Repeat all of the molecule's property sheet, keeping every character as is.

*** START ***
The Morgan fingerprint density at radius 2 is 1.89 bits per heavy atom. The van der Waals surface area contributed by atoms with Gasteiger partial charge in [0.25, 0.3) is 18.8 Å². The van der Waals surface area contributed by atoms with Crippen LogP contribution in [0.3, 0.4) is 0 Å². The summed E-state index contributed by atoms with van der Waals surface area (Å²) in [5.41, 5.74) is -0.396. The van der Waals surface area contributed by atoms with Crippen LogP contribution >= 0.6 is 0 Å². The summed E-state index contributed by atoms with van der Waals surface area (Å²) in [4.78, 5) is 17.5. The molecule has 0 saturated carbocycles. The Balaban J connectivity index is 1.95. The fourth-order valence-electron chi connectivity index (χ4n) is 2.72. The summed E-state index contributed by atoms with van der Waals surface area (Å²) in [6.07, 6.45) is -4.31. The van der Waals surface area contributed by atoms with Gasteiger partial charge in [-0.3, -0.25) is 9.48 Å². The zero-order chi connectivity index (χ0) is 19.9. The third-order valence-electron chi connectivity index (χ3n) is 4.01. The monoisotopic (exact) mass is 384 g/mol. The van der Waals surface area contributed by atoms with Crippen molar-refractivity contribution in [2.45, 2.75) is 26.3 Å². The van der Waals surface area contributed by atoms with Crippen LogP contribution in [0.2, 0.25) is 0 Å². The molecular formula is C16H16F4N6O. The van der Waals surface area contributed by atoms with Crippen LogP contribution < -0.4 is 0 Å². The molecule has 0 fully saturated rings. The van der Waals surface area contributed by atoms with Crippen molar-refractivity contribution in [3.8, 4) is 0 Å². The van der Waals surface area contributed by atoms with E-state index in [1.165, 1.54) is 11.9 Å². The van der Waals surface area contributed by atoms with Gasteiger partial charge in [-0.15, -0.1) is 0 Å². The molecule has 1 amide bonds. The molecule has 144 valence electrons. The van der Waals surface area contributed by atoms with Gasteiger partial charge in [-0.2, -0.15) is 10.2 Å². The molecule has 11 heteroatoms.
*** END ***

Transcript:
The Morgan fingerprint density at radius 2 is 1.89 bits per heavy atom. The van der Waals surface area contributed by atoms with Gasteiger partial charge in [0.25, 0.3) is 18.8 Å². The van der Waals surface area contributed by atoms with Crippen LogP contribution in [0.3, 0.4) is 0 Å². The summed E-state index contributed by atoms with van der Waals surface area (Å²) in [5.41, 5.74) is -0.396. The van der Waals surface area contributed by atoms with Crippen LogP contribution >= 0.6 is 0 Å². The summed E-state index contributed by atoms with van der Waals surface area (Å²) in [4.78, 5) is 17.5. The molecule has 0 saturated carbocycles. The Balaban J connectivity index is 1.95. The fourth-order valence-electron chi connectivity index (χ4n) is 2.72. The summed E-state index contributed by atoms with van der Waals surface area (Å²) in [6.07, 6.45) is -4.31. The van der Waals surface area contributed by atoms with Gasteiger partial charge in [-0.3, -0.25) is 9.48 Å². The zero-order chi connectivity index (χ0) is 19.9. The third-order valence-electron chi connectivity index (χ3n) is 4.01. The monoisotopic (exact) mass is 384 g/mol. The van der Waals surface area contributed by atoms with Crippen molar-refractivity contribution in [2.45, 2.75) is 26.3 Å². The van der Waals surface area contributed by atoms with Crippen LogP contribution in [0.2, 0.25) is 0 Å². The molecular formula is C16H16F4N6O. The van der Waals surface area contributed by atoms with Crippen LogP contribution < -0.4 is 0 Å². The molecule has 0 fully saturated rings. The van der Waals surface area contributed by atoms with Crippen molar-refractivity contribution in [3.8, 4) is 0 Å². The van der Waals surface area contributed by atoms with E-state index in [1.165, 1.54) is 11.9 Å². The van der Waals surface area contributed by atoms with Gasteiger partial charge in [-0.15, -0.1) is 0 Å². The molecule has 1 amide bonds. The molecule has 144 valence electrons. The van der Waals surface area contributed by atoms with Gasteiger partial charge in [-0.2, -0.15) is 10.2 Å². The molecule has 11 heteroatoms.